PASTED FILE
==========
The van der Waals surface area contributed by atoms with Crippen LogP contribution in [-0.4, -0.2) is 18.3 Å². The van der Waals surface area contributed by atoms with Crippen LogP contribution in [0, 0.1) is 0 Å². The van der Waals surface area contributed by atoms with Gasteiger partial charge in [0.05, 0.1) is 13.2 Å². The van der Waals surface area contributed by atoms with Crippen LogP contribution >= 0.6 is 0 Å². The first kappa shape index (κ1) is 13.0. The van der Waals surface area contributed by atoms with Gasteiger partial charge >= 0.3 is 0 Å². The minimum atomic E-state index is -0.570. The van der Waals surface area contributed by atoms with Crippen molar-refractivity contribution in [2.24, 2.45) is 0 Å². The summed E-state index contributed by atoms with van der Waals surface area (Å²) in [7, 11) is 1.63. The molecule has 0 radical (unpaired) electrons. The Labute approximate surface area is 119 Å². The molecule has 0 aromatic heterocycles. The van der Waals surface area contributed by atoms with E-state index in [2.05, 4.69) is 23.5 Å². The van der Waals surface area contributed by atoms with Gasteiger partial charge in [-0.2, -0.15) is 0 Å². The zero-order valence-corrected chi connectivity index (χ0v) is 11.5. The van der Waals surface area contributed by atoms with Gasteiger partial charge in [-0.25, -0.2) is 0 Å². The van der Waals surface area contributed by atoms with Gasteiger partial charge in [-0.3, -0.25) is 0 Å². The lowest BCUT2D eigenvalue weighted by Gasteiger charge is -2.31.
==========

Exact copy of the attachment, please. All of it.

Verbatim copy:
The van der Waals surface area contributed by atoms with Crippen LogP contribution in [-0.4, -0.2) is 18.3 Å². The van der Waals surface area contributed by atoms with Crippen LogP contribution in [0, 0.1) is 0 Å². The van der Waals surface area contributed by atoms with Gasteiger partial charge in [0.05, 0.1) is 13.2 Å². The van der Waals surface area contributed by atoms with Crippen LogP contribution >= 0.6 is 0 Å². The first kappa shape index (κ1) is 13.0. The van der Waals surface area contributed by atoms with Gasteiger partial charge >= 0.3 is 0 Å². The minimum atomic E-state index is -0.570. The van der Waals surface area contributed by atoms with Crippen molar-refractivity contribution in [2.24, 2.45) is 0 Å². The summed E-state index contributed by atoms with van der Waals surface area (Å²) in [7, 11) is 1.63. The molecule has 0 radical (unpaired) electrons. The Labute approximate surface area is 119 Å². The molecule has 0 aromatic heterocycles. The van der Waals surface area contributed by atoms with E-state index in [2.05, 4.69) is 23.5 Å². The van der Waals surface area contributed by atoms with Gasteiger partial charge in [-0.2, -0.15) is 0 Å². The zero-order valence-corrected chi connectivity index (χ0v) is 11.5. The van der Waals surface area contributed by atoms with Gasteiger partial charge in [-0.25, -0.2) is 0 Å². The van der Waals surface area contributed by atoms with Gasteiger partial charge in [-0.3, -0.25) is 0 Å². The lowest BCUT2D eigenvalue weighted by Gasteiger charge is -2.31.